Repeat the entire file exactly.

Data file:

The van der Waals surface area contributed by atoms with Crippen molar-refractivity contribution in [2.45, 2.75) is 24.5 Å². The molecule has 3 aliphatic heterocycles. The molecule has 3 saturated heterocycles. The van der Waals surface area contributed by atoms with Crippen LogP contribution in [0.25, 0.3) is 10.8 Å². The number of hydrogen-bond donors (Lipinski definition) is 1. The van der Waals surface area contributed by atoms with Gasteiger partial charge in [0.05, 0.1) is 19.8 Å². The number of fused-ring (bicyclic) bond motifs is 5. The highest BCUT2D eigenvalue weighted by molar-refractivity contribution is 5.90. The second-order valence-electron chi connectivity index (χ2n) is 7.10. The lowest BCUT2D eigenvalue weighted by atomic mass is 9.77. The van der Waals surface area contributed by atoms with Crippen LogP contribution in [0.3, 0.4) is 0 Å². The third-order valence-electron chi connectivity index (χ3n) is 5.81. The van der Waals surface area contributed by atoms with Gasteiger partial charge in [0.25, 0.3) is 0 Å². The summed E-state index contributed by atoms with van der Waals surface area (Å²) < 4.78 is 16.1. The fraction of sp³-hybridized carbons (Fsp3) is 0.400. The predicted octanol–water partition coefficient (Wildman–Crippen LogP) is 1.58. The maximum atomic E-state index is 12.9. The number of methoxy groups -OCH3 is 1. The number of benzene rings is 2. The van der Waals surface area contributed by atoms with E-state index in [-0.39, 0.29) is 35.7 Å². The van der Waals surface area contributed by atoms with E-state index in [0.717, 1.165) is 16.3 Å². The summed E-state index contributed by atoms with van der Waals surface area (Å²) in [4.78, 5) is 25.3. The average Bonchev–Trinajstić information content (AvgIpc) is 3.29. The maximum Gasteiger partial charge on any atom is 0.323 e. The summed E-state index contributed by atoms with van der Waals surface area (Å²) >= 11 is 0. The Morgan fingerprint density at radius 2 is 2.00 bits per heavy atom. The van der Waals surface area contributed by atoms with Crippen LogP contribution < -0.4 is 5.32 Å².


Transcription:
The van der Waals surface area contributed by atoms with Crippen molar-refractivity contribution in [2.45, 2.75) is 24.5 Å². The molecule has 3 aliphatic heterocycles. The molecule has 3 saturated heterocycles. The van der Waals surface area contributed by atoms with Crippen LogP contribution in [0.25, 0.3) is 10.8 Å². The number of hydrogen-bond donors (Lipinski definition) is 1. The van der Waals surface area contributed by atoms with Gasteiger partial charge in [0.05, 0.1) is 19.8 Å². The number of fused-ring (bicyclic) bond motifs is 5. The highest BCUT2D eigenvalue weighted by molar-refractivity contribution is 5.90. The second-order valence-electron chi connectivity index (χ2n) is 7.10. The lowest BCUT2D eigenvalue weighted by atomic mass is 9.77. The van der Waals surface area contributed by atoms with Crippen LogP contribution in [0.3, 0.4) is 0 Å². The third-order valence-electron chi connectivity index (χ3n) is 5.81. The van der Waals surface area contributed by atoms with Gasteiger partial charge in [0.25, 0.3) is 0 Å². The summed E-state index contributed by atoms with van der Waals surface area (Å²) < 4.78 is 16.1. The fraction of sp³-hybridized carbons (Fsp3) is 0.400. The predicted octanol–water partition coefficient (Wildman–Crippen LogP) is 1.58. The maximum atomic E-state index is 12.9. The number of methoxy groups -OCH3 is 1. The number of benzene rings is 2. The van der Waals surface area contributed by atoms with E-state index in [-0.39, 0.29) is 35.7 Å². The van der Waals surface area contributed by atoms with E-state index in [0.717, 1.165) is 16.3 Å². The summed E-state index contributed by atoms with van der Waals surface area (Å²) in [4.78, 5) is 25.3. The average Bonchev–Trinajstić information content (AvgIpc) is 3.29. The maximum Gasteiger partial charge on any atom is 0.323 e. The summed E-state index contributed by atoms with van der Waals surface area (Å²) >= 11 is 0. The Morgan fingerprint density at radius 2 is 2.00 bits per heavy atom. The van der Waals surface area contributed by atoms with Crippen LogP contribution < -0.4 is 5.32 Å².